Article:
SC rules ROs can resolve nomination issues

Says they are bound under SLGA not to reject papers if objection is not solid

Our Correspondent December 04, 2022
Police officers walk past the Supreme Court of Pakistan building, in Islamabad, Pakistan April 6, 2022. REUTERS/Akhtar Soomro



The Supreme Court has said that even if there is a solid objection to the nomination papers in the local government elections, the returning officer can use his authority to confirm its validity and after addressing it, ignore it.

The written decision was issued on the appeal filed by candidate Yasir Aftab against the decision to reject his papers in the local body elections.

A three-member bench, headed by Justice Ijazul Ahsan, had reserved its decision on September 9.

Justice Muneeb Akhtar wrote the 12-page judgment in which it has been declared that the nomination papers should “not be rejected for non-disclosure of assets by mistake”.

According to the decision, “The RO is bound under the Sindh Local Government Act not to reject the nomination papers if the candidates’ objections to them are not solid.”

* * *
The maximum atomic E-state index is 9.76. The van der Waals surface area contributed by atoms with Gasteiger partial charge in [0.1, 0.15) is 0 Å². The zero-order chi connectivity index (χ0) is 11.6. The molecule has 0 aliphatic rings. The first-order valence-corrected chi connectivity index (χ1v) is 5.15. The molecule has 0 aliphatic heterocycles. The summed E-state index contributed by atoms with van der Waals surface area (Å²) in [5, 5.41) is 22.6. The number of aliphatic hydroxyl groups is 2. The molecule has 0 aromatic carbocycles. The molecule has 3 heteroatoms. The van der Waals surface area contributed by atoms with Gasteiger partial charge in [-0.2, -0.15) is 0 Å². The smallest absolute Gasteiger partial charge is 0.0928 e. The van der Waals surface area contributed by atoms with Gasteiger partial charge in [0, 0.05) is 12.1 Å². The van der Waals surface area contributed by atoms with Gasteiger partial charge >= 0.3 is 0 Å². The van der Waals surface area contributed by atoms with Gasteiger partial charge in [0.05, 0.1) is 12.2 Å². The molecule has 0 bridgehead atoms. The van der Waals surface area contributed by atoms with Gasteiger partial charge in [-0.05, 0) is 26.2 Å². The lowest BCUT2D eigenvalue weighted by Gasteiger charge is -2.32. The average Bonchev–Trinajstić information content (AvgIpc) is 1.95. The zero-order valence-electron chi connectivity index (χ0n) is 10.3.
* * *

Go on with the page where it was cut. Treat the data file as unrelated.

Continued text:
The court order said that even if the objection to the candidate's papers is solid, the RO can ask to correct it and after correction, the objection can be ignored.
However, the court stated, the candidate cannot make any claim in this regard and it is the discretion of the RO to ask for correction of the mistake or not.

In its decision, the apex court accepted the appeal against the rejection of papers of Councillor Aftab, who participated in the Sindh local body elections, and sent the matter back to the Sindh High Court (SHC).

The SC directed the high court to take a decision in one month.

It was decided that the petitioner should submit his nomination papers as a councillor candidate in the municipal elections.

On this, the opposing party, Irfan Gul, objected that in the nomination papers, Aftab did not disclose all the assets held by him and his wife.

On which, the RO and the Appellate Tribunal approved the papers.

However, the high court, while rejecting the petitioner's papers, held that the candidate hid the assets “knowingly”.The court stated in its order that “it is to be kept in mind that the awareness of candidates in local body elections of legal niceties and requirements may not be as sophisticated as that of candidates who contest elections at the national and provincial levels.”


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